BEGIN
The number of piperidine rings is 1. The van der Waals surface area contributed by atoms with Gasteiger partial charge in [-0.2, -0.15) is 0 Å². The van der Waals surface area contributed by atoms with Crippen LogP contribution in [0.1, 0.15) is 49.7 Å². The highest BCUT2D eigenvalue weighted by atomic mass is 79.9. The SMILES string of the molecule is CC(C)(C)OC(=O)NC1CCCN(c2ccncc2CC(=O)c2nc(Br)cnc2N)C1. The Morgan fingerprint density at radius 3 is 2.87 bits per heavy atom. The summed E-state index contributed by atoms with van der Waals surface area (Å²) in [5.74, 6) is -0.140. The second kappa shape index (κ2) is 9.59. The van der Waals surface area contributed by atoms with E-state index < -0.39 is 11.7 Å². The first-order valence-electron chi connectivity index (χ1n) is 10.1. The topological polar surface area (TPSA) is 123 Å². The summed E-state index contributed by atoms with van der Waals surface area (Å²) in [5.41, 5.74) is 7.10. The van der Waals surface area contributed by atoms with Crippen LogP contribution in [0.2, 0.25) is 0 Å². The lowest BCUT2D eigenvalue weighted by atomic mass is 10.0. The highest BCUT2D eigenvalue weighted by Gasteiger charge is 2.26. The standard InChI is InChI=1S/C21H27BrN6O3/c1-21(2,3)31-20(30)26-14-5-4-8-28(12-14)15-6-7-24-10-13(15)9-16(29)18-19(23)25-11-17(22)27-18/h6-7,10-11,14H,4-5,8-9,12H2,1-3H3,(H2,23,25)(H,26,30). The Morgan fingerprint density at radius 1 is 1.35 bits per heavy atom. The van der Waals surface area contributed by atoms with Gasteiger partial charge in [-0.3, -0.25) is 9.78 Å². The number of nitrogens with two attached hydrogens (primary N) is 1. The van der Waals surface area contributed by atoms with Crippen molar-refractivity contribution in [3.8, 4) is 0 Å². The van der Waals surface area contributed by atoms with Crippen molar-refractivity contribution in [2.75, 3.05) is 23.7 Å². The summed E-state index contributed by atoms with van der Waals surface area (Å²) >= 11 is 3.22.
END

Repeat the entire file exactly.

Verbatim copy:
The number of piperidine rings is 1. The van der Waals surface area contributed by atoms with Gasteiger partial charge in [-0.2, -0.15) is 0 Å². The van der Waals surface area contributed by atoms with Crippen LogP contribution in [0.1, 0.15) is 49.7 Å². The highest BCUT2D eigenvalue weighted by atomic mass is 79.9. The SMILES string of the molecule is CC(C)(C)OC(=O)NC1CCCN(c2ccncc2CC(=O)c2nc(Br)cnc2N)C1. The Morgan fingerprint density at radius 3 is 2.87 bits per heavy atom. The summed E-state index contributed by atoms with van der Waals surface area (Å²) in [5.74, 6) is -0.140. The second kappa shape index (κ2) is 9.59. The van der Waals surface area contributed by atoms with E-state index < -0.39 is 11.7 Å². The first-order valence-electron chi connectivity index (χ1n) is 10.1. The topological polar surface area (TPSA) is 123 Å². The summed E-state index contributed by atoms with van der Waals surface area (Å²) in [5.41, 5.74) is 7.10. The van der Waals surface area contributed by atoms with Crippen LogP contribution in [0.2, 0.25) is 0 Å². The lowest BCUT2D eigenvalue weighted by atomic mass is 10.0. The highest BCUT2D eigenvalue weighted by Gasteiger charge is 2.26. The standard InChI is InChI=1S/C21H27BrN6O3/c1-21(2,3)31-20(30)26-14-5-4-8-28(12-14)15-6-7-24-10-13(15)9-16(29)18-19(23)25-11-17(22)27-18/h6-7,10-11,14H,4-5,8-9,12H2,1-3H3,(H2,23,25)(H,26,30). The Morgan fingerprint density at radius 1 is 1.35 bits per heavy atom. The van der Waals surface area contributed by atoms with Gasteiger partial charge in [-0.3, -0.25) is 9.78 Å². The number of nitrogens with two attached hydrogens (primary N) is 1. The van der Waals surface area contributed by atoms with Crippen molar-refractivity contribution in [3.8, 4) is 0 Å². The van der Waals surface area contributed by atoms with Crippen molar-refractivity contribution in [2.75, 3.05) is 23.7 Å². The summed E-state index contributed by atoms with van der Waals surface area (Å²) >= 11 is 3.22.